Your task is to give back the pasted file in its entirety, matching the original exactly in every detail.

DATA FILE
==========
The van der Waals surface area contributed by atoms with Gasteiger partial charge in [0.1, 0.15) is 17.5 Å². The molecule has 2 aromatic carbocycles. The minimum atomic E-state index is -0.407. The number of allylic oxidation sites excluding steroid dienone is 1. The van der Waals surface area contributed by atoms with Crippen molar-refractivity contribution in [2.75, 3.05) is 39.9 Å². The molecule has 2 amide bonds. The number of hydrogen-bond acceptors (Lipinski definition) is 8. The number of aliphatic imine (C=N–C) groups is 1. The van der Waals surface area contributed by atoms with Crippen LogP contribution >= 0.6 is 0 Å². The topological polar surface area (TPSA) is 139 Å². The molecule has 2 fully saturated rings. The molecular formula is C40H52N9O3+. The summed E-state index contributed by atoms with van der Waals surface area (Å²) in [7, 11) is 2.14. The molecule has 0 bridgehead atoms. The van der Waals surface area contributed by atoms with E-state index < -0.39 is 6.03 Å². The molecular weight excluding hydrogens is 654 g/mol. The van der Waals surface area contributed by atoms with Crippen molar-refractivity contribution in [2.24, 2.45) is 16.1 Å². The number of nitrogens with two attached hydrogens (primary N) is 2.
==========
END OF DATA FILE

The van der Waals surface area contributed by atoms with Gasteiger partial charge in [0.1, 0.15) is 17.5 Å². The molecule has 2 aromatic carbocycles. The minimum atomic E-state index is -0.407. The number of allylic oxidation sites excluding steroid dienone is 1. The van der Waals surface area contributed by atoms with Crippen molar-refractivity contribution in [2.75, 3.05) is 39.9 Å². The molecule has 2 amide bonds. The number of hydrogen-bond acceptors (Lipinski definition) is 8. The number of aliphatic imine (C=N–C) groups is 1. The van der Waals surface area contributed by atoms with Crippen LogP contribution >= 0.6 is 0 Å². The topological polar surface area (TPSA) is 139 Å². The molecule has 2 fully saturated rings. The molecular formula is C40H52N9O3+. The summed E-state index contributed by atoms with van der Waals surface area (Å²) in [7, 11) is 2.14. The molecule has 0 bridgehead atoms. The van der Waals surface area contributed by atoms with E-state index < -0.39 is 6.03 Å². The molecular weight excluding hydrogens is 654 g/mol. The van der Waals surface area contributed by atoms with Crippen molar-refractivity contribution in [2.24, 2.45) is 16.1 Å². The number of nitrogens with two attached hydrogens (primary N) is 2.